It was a difficult first season on the Sprint Cup tour for Keselowski, who managed just a pair of top-10 finishes in a Penske Racing car that often went without a primary sponsor. In the absence of results, an image emerged -- one of a scrappy, never-back-down driver who wasn't afraid to stir the pot or break it altogether. He needled rivals, he was involved in a high-profile feud with Carl Edwards, and on the race track as well as in the media center, he gave as good as he got. In the process, he became a somewhat polarizing figure disliked by those turned off by his brashness, embraced by those who admired his spunk.

That Brad Keselowski is still very much there, in all its unfiltered glory, as evidenced by recent comments he made on Twitter questioning Danica Patrick's marketing strategy and how it might undermine the prospects of female drivers in the future. At the same time, we're now getting glimpses of another one, a driver who this season has won two races -- as many as Edwards and Jimmie Johnson put together -- and unleashed a late-season surge that's threatening to transform him from wild-card hopeful to legitimate championship threat. Keselowski comes to Bristol searching for his sixth top-10 finish in his past seven starts, a level of consistency not all of the Chase contenders can boast.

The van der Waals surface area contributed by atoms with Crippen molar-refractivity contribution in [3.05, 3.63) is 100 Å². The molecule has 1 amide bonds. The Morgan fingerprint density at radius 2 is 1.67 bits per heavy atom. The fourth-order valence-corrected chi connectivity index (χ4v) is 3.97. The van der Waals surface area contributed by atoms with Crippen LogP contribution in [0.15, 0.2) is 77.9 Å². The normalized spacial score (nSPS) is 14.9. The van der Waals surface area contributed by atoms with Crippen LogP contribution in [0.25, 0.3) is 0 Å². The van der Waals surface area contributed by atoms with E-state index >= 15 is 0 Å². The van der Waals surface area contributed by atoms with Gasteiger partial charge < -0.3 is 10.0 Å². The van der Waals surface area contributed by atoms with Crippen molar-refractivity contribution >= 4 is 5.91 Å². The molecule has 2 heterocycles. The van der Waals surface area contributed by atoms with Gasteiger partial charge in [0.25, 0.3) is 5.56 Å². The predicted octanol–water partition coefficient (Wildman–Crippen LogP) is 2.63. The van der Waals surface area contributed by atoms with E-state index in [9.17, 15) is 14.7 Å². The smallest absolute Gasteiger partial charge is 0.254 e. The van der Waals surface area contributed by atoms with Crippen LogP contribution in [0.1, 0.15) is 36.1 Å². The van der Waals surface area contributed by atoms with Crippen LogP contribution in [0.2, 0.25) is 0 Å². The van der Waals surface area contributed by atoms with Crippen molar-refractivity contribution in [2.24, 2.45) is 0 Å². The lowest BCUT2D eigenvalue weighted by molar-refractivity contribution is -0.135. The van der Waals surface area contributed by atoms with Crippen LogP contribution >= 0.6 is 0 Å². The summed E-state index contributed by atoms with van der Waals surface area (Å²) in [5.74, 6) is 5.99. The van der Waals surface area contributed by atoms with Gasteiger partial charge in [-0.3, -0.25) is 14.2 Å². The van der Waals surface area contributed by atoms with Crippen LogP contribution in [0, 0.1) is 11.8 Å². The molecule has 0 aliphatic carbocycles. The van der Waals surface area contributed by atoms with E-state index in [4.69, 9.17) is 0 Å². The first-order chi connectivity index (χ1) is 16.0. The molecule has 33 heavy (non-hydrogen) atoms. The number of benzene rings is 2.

"I've enjoyed it thoroughly, and I feel like, most importantly, the team, crew guys, etc., they deserve it. That's great," Keselowski said. "But I haven't gone out and bought a new houseboat. Nothing is guaranteed in this sport. A streak of good runs feels great, but it doesn't mean that it's going to continue. I feel like we have a good shot at continuing it and continuing the path."